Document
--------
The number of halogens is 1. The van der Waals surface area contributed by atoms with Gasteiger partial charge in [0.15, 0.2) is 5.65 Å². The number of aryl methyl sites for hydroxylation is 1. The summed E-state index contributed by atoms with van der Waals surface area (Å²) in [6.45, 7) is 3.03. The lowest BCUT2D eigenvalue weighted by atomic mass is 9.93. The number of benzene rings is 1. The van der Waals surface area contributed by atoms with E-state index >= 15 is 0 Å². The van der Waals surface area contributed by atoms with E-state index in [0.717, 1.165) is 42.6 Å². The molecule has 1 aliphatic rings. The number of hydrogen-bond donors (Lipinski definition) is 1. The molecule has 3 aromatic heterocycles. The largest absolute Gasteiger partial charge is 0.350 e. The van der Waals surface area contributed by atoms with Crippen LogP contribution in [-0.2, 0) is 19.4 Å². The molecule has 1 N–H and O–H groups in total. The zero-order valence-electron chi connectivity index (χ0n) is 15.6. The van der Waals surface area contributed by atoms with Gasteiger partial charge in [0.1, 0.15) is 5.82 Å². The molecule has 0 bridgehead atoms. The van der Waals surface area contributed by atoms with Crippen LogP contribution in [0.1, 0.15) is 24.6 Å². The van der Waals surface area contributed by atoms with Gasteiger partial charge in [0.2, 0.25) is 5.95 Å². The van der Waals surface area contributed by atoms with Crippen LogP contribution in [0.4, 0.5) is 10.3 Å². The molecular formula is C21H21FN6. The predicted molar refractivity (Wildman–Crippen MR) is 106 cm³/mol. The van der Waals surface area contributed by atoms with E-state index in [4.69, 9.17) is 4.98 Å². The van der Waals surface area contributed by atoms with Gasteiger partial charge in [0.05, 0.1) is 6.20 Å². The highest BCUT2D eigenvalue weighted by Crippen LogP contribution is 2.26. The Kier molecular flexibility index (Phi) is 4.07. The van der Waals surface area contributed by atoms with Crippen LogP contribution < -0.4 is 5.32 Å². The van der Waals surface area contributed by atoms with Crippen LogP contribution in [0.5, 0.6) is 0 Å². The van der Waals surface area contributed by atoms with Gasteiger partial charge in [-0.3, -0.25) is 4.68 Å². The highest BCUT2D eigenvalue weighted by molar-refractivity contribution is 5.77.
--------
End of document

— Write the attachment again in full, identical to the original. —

The number of halogens is 1. The van der Waals surface area contributed by atoms with Gasteiger partial charge in [0.15, 0.2) is 5.65 Å². The number of aryl methyl sites for hydroxylation is 1. The summed E-state index contributed by atoms with van der Waals surface area (Å²) in [6.45, 7) is 3.03. The lowest BCUT2D eigenvalue weighted by atomic mass is 9.93. The number of benzene rings is 1. The van der Waals surface area contributed by atoms with E-state index >= 15 is 0 Å². The van der Waals surface area contributed by atoms with E-state index in [0.717, 1.165) is 42.6 Å². The molecule has 1 aliphatic rings. The number of hydrogen-bond donors (Lipinski definition) is 1. The molecule has 3 aromatic heterocycles. The largest absolute Gasteiger partial charge is 0.350 e. The van der Waals surface area contributed by atoms with Crippen LogP contribution in [-0.2, 0) is 19.4 Å². The molecule has 1 N–H and O–H groups in total. The zero-order valence-electron chi connectivity index (χ0n) is 15.6. The van der Waals surface area contributed by atoms with Gasteiger partial charge in [0.1, 0.15) is 5.82 Å². The molecule has 0 bridgehead atoms. The van der Waals surface area contributed by atoms with Crippen LogP contribution in [0.1, 0.15) is 24.6 Å². The van der Waals surface area contributed by atoms with Gasteiger partial charge in [0.2, 0.25) is 5.95 Å². The van der Waals surface area contributed by atoms with Crippen LogP contribution in [0.4, 0.5) is 10.3 Å². The molecular formula is C21H21FN6. The predicted molar refractivity (Wildman–Crippen MR) is 106 cm³/mol. The van der Waals surface area contributed by atoms with E-state index in [4.69, 9.17) is 4.98 Å². The van der Waals surface area contributed by atoms with Gasteiger partial charge in [0.05, 0.1) is 6.20 Å². The highest BCUT2D eigenvalue weighted by Crippen LogP contribution is 2.26. The Kier molecular flexibility index (Phi) is 4.07. The van der Waals surface area contributed by atoms with Crippen LogP contribution < -0.4 is 5.32 Å². The van der Waals surface area contributed by atoms with Crippen LogP contribution in [0.5, 0.6) is 0 Å². The van der Waals surface area contributed by atoms with Gasteiger partial charge in [-0.3, -0.25) is 4.68 Å². The highest BCUT2D eigenvalue weighted by molar-refractivity contribution is 5.77.